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High Yield Dividend Portfolio; I target a minimum 20% return on stock price *and* a minimum 5% for dividend yield. Early retiree, father, and grandfather. Seeking alpha n00b. Opinionated SOB. Radical liberal conservative libertarian (I VOTE FOR NONE OF THE ABOVE!). I'm actually a Marxist - of... More
My blog:
PandA Trader - High-Yield (7%+) Dividend Stocks with High Annual Return (30%+) & Other Adventures in Trading the Day
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  • Lower Expectations For Better Results - High Yield, High Return Dividend Portfolio

    Looking back on a previous blog post about Great Expectations, and considering how the screening and portfolio have been 'acting' lately, I have decided to lower my expectations for the High Yield High Return Dividend Portfolio. Not by much, but just enough. Instead of looking for 10% yield with high returns, I will be looking just one step lower; 9% yield.

    Here's another, earlier blog post that might help to explain a bit more.

    It's not a big change, but I think it adds a bit more 'stability' to the portfolio.

    I've already posted today's watch list using the 'old' 10% yield screens, and this was today's result;

    (click to enlarge)old watch list

    If the 'new' 9% screens were used instead, this would be the result;

    (click to enlarge)new watch list

    This change will be instituted for tomorrow's watch list.

    Oct 04 9:23 AM | Link | Comment!
  • SCMR And $10.00 Special Dividend

    One of my blog readers asked;

    Question: For a stock like $SCMR which announce a 10 special dividend on Oct 1. is it worth playing?

    Since I was not familiar with this symbol because it's not a regular dividend paying stock, I had to do a little research.

    This is my answer;

    Thank you for commenting!

    Whether you play it or not, you must weigh the risk versus the reward.

    Currently, the stock is trading at $15.45 so that is your risk.

    The reward is $10 for that risk.

    But, there are other considerations; you need to be a holder of record on October 1st, which ordinarily means you must already own the stock 3 business days before, and that is normally on the ex-dividend date.

    But, this is a 'special dividend', subject to special rules. The 'ex-dividend' date is actually the day after the dividend is "PAID". Confused? Yeah, me too.

    The last time they did this, back on 12/1/10 they declared a $6.50 special dividend, the stock closed almost $6.50 lower than the previous day ($30.01 vs. $25.25), and then closed @ $27.27 on the pay date.

    The very next day, the ex-dividend date of 12/23/10, the stock opened @ $20.50 and closed @ $20.82.

    Now, consider that the stock had a 3-year high of $34.31 back on 10/15/10, and then went to those price points already described.

    I don't know what the price action will be for this latest special dividend, but you should probably check out their website; and other sites as well.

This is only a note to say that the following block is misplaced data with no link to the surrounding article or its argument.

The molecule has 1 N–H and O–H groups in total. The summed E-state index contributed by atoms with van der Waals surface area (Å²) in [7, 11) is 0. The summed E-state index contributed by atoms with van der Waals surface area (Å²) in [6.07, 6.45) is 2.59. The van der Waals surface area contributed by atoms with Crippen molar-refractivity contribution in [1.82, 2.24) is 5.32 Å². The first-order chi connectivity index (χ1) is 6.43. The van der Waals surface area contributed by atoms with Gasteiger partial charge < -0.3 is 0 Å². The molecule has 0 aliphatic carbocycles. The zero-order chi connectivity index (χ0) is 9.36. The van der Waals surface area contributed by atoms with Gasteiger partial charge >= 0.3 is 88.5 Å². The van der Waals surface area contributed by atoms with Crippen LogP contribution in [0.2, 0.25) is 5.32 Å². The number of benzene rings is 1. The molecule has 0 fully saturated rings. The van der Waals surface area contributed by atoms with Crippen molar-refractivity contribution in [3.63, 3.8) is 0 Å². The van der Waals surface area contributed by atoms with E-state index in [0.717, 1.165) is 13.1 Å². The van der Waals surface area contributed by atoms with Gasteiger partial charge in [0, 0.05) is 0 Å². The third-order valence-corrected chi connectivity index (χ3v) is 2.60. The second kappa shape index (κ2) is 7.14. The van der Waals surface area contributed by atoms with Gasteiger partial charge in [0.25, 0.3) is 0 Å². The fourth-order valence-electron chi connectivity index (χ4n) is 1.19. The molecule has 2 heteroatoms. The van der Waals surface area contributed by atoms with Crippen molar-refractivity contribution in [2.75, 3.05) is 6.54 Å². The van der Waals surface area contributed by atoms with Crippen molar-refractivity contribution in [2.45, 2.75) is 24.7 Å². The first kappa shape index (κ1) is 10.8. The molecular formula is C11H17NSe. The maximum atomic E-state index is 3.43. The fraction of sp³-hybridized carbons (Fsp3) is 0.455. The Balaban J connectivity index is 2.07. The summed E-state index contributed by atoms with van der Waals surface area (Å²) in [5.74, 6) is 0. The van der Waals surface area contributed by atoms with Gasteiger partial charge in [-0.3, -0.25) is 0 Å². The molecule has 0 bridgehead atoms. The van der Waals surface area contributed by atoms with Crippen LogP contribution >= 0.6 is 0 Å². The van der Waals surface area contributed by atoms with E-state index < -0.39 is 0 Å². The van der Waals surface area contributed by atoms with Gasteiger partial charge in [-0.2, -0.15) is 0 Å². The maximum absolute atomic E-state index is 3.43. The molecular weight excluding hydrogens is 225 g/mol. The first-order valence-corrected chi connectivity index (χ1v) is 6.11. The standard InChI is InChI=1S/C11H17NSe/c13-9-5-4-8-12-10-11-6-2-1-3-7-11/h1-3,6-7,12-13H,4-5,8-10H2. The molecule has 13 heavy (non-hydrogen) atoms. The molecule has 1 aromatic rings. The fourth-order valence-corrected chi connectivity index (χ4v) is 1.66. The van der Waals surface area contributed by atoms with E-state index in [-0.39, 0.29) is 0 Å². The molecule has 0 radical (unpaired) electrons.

I would recommend and for starters.

    So, I can't really tell you if it's worth playing, but if you feel lucky sometimes you just gotta roll the dice. I probably won't take a big bite on this stock, but I might nibble at it a bit. (I just bought 25 shares on a roll of the dice!)

    Thanks again, and good luck!

    So, was this the right answer? Was it a good answer? I don't know. I took a nibble, though.

    We'll see…

    Tags: SCMR, dividend
    Sep 22 4:33 AM | Link | 2 Comments
  • Ex-Dividend And Payment Dates, 10 Day Outlook

    Today was the ex-dividend date for AGNC, and there were quite a few questions about it, most of them quite similar to this; "If I buy it now do I still get the dividend?"

    Short answer: No.

    Longer answer: The ex-dividend date is not the only important date for a dividend stock. It's almost as important as the day *BEFORE* the ex-dividend date. Then there's also the record date, the pay date, and of course, declare date.

    Here's the way ex-dividend dates work; the ex-dividend date is the date that determines whether or not you get the dividend. But, and this is important, you need to own the stock the day *BEFORE* the ex-dividend date. Then, when the ex-dividend date rolls around the stock is said to trade "ex-dividend" which means except, or excluding, the dividend.

    The record date is simply 2 days after the ex-dividend date, but it has to be 2 'business' days after.

    The pay date is the date the dividend is actually paid.

    Declare dates are significant because that's the day the company announces the next dividend, or series of dividends, along with the corresponding ex-dividend dates and pay dates, etc.

    Looking ahead from today, there are a number of important events coming up;

    Ex-dividend dates:
    9/19 agnc
    9/20 IVR TWO
    9/24 CYS

    Pay Dates:
    9/28 SFL TCRD TICC

    It's already too late to buy stock in AGNC IVR or TWO in hopes of capturing a dividend, but you can still position yourself for CYS AMTG ARI CMO FULL and PSEC.

    This is, of course, germane to my high-yield, high-return dividend portfolio and there are other stocks that I did not include simply because they are not in my portfolio or on my watch list.


    Sep 20 7:14 AM | Link | Comment!
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